E-books close to market
Dec 14 (DPA) After years of false start, e-books - thin, highly
simplified displays - seem to be getting cheap enough for
mass use. Thanks to a new technology known as e-ink, they
can now function for weeks without a battery recharge.
next year, Sony is to launch its PRS-505, a reader device
with a six-inch black-and-white screen, in Germany, Europe's
biggest market, after introducing it to booksellers in October
at the Frankfurt Book Fair.
launches this year in Britain and France have achieved good
sales, as did earlier models in Japan and the United States.
product's main rival, the Amazon Kindle, is only on sale in
the United States. The device is "this season's first
official sold-out holiday item," in the words of New
York book-publishing blogger Kassia Krozser.
try-out with the Sony Reader suggested that my aunt could
have read its biggest font size, seemingly about 18 points,
and easily found her saved books. You flip through the pages
by pressing a toggle switch.
260 gm, the PRS-505 reader seems heavy, because it is mostly
But in fact this is the same mass as a paperback book.
lettering is crisp. The screen contrast is less than on a
laptop display, but just as clear as with most paper books.
Ziesch, the Sony executive overseeing the content buildup
in Germany for the PRS-505, said no price has been set yet.
France the device officially sells for 299 euros ($400), which
is a sensitive boundary. Above that, a reader product bumps
up against low-priced laptops, which can also be used to read
price is also still a lot higher than the cost of a goose-necked
reading lamp, a pair of spectacles and a good magnifying glass,
as used by many elderly people to read.
season's e-ink readers still have two disadvantages: the image
cannot be scrolled smoothly and the screen is still smaller
than the print area in a paperback book. That is only really
enough space for a single column of text.
could be on the way.
in Germany, a factory in Dresden is stockpiling an as-yet-unnamed
product for a market launch in the first half of 2009.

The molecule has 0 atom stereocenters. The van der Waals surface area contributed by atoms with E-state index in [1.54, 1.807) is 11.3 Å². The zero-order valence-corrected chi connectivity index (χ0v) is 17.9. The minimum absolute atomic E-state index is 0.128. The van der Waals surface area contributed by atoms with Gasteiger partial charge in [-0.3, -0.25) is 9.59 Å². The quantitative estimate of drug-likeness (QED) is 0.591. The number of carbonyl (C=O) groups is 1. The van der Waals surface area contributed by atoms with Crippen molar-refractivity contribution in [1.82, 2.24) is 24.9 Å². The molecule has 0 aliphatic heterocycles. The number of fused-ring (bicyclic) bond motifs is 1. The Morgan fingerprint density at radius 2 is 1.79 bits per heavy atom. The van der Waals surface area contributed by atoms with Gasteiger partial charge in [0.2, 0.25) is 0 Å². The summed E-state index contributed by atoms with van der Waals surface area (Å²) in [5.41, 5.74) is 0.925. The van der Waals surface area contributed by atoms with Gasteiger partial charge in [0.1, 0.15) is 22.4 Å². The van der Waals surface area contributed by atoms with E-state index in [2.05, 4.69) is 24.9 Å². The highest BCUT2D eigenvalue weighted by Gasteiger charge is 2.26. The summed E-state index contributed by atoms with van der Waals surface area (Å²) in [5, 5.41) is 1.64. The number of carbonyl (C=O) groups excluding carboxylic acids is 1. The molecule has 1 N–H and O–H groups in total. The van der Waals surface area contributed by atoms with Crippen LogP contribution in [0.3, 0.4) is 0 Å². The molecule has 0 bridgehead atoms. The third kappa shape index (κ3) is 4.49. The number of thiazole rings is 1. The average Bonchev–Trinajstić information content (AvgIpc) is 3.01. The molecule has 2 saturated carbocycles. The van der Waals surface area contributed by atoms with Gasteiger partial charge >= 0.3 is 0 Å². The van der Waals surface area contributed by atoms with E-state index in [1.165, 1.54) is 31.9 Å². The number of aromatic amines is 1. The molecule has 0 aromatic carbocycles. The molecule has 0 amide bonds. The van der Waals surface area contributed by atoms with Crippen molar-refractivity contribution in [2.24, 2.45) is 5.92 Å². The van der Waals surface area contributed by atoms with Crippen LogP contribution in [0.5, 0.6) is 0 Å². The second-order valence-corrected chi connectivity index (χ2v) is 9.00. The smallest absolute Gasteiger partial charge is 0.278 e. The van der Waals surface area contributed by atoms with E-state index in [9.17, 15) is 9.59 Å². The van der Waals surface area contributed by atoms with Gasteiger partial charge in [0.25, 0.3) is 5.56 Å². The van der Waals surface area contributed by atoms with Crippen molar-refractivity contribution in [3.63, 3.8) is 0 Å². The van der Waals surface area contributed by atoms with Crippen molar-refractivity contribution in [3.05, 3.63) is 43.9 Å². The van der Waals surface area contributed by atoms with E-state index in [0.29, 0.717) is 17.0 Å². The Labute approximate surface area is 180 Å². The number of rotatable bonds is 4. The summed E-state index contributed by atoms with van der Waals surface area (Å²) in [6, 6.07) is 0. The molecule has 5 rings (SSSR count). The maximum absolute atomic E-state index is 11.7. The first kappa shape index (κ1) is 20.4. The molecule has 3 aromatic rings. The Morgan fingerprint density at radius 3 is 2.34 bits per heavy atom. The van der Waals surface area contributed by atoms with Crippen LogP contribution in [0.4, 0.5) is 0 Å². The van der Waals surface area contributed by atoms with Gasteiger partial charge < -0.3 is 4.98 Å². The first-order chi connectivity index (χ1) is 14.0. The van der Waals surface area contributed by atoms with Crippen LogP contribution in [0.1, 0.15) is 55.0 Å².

is expected to have a black-and-white screen the same size
as the print area on a sheet of A4 paper. That's enough space
to fit headlines, maybe three columns, photographs and diagrams.
News and textbook publishers are paying close attention.
Logic, the manufacturer, which is based in the English city
of Cambridge, has not yet released final specifications or
wisdom is that e-ink products will take off once people can
actually save money by buying the devices and downloading
e-books, instead of buying paper books. Right now, that would
only apply if you read books from free sites only, such as
publishers greedily demand the same price for an e-book as
for the corresponding paper book, a lot of the incentive for
going electronic vanishes, as blogger Krozser frequently notes.
manager Ziesch said Sony is recommending that e-books be priced
no higher than 80 percent of the paper book price.
often complain that converting books to electronic form is
expensive, yet the effort required to create a rough pirate
version of a book, by copying from a paper version on a document
scanner, is not great.
example that worries many book publishers is the music industry,
where distribution has gone digital. In hindsight, the release
of the MP3 recording format in 1994 set the countdown running.
instead of getting ready, the industry spent 10 years in denial.
industry had a period of grace until all the digital technology
was in place, but the introduction of the iPod in 2001 and
the spread of broadband connections opened up the world of
was not till 2004 that Apple's iTunes Store was offering the
full range of music at a price consumers were willing to pay:
$0.99 per song.
was too late," said Ziesch, recalling the slow-footed
music industry's dawdling as it fought file-sharing piracy
instead of developing a digital business of its own.
sidestep some of the difficulties of dealing with a conservative
industry, Sony has partnered with Libri, a major book wholesaler
with long experience of electronic conversions, which will
do the technical part of getting e-books to consumers.
who read in bed or on the bus going to work are likely to
be the main adopters of products like the Sony Reader. In
the United States, new ventures are now offering 99-cent short
stories to precisely that kind of market.
a far bigger market may be in play if bigger displays become
available at a low price: visionaries suggest that many newspapers
and magazines may one day cease printing on paper and only
publish on e-ink.